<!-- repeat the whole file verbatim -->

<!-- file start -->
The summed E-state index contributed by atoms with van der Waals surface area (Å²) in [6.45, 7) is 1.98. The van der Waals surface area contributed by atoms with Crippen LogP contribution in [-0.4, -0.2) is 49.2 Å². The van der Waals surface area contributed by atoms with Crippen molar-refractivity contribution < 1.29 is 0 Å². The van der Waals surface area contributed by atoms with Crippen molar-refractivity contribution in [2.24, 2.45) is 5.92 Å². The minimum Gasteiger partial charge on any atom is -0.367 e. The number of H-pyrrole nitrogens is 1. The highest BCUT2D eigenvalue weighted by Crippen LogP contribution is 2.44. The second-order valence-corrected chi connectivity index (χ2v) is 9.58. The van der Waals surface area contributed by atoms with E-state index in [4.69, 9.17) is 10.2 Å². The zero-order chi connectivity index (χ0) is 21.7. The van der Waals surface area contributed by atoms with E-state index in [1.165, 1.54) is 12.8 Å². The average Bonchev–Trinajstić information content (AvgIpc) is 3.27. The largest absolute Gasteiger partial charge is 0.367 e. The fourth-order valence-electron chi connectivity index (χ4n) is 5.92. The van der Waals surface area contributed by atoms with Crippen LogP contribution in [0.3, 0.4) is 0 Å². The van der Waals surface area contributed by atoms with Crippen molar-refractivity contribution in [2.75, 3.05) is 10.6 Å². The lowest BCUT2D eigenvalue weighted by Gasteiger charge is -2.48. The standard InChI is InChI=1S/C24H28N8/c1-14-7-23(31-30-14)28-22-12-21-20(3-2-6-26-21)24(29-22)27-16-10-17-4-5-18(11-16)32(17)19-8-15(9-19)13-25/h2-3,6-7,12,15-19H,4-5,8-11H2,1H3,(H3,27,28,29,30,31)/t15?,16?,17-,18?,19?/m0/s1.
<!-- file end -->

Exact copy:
The summed E-state index contributed by atoms with van der Waals surface area (Å²) in [6.45, 7) is 1.98. The van der Waals surface area contributed by atoms with Crippen LogP contribution in [-0.4, -0.2) is 49.2 Å². The van der Waals surface area contributed by atoms with Crippen molar-refractivity contribution < 1.29 is 0 Å². The van der Waals surface area contributed by atoms with Crippen molar-refractivity contribution in [2.24, 2.45) is 5.92 Å². The minimum Gasteiger partial charge on any atom is -0.367 e. The number of H-pyrrole nitrogens is 1. The highest BCUT2D eigenvalue weighted by Crippen LogP contribution is 2.44. The second-order valence-corrected chi connectivity index (χ2v) is 9.58. The van der Waals surface area contributed by atoms with E-state index in [4.69, 9.17) is 10.2 Å². The zero-order chi connectivity index (χ0) is 21.7. The van der Waals surface area contributed by atoms with E-state index in [1.165, 1.54) is 12.8 Å². The average Bonchev–Trinajstić information content (AvgIpc) is 3.27. The largest absolute Gasteiger partial charge is 0.367 e. The fourth-order valence-electron chi connectivity index (χ4n) is 5.92. The van der Waals surface area contributed by atoms with Crippen LogP contribution in [0.3, 0.4) is 0 Å². The van der Waals surface area contributed by atoms with Crippen molar-refractivity contribution in [2.75, 3.05) is 10.6 Å². The lowest BCUT2D eigenvalue weighted by Gasteiger charge is -2.48. The standard InChI is InChI=1S/C24H28N8/c1-14-7-23(31-30-14)28-22-12-21-20(3-2-6-26-21)24(29-22)27-16-10-17-4-5-18(11-16)32(17)19-8-15(9-19)13-25/h2-3,6-7,12,15-19H,4-5,8-11H2,1H3,(H3,27,28,29,30,31)/t15?,16?,17-,18?,19?/m0/s1.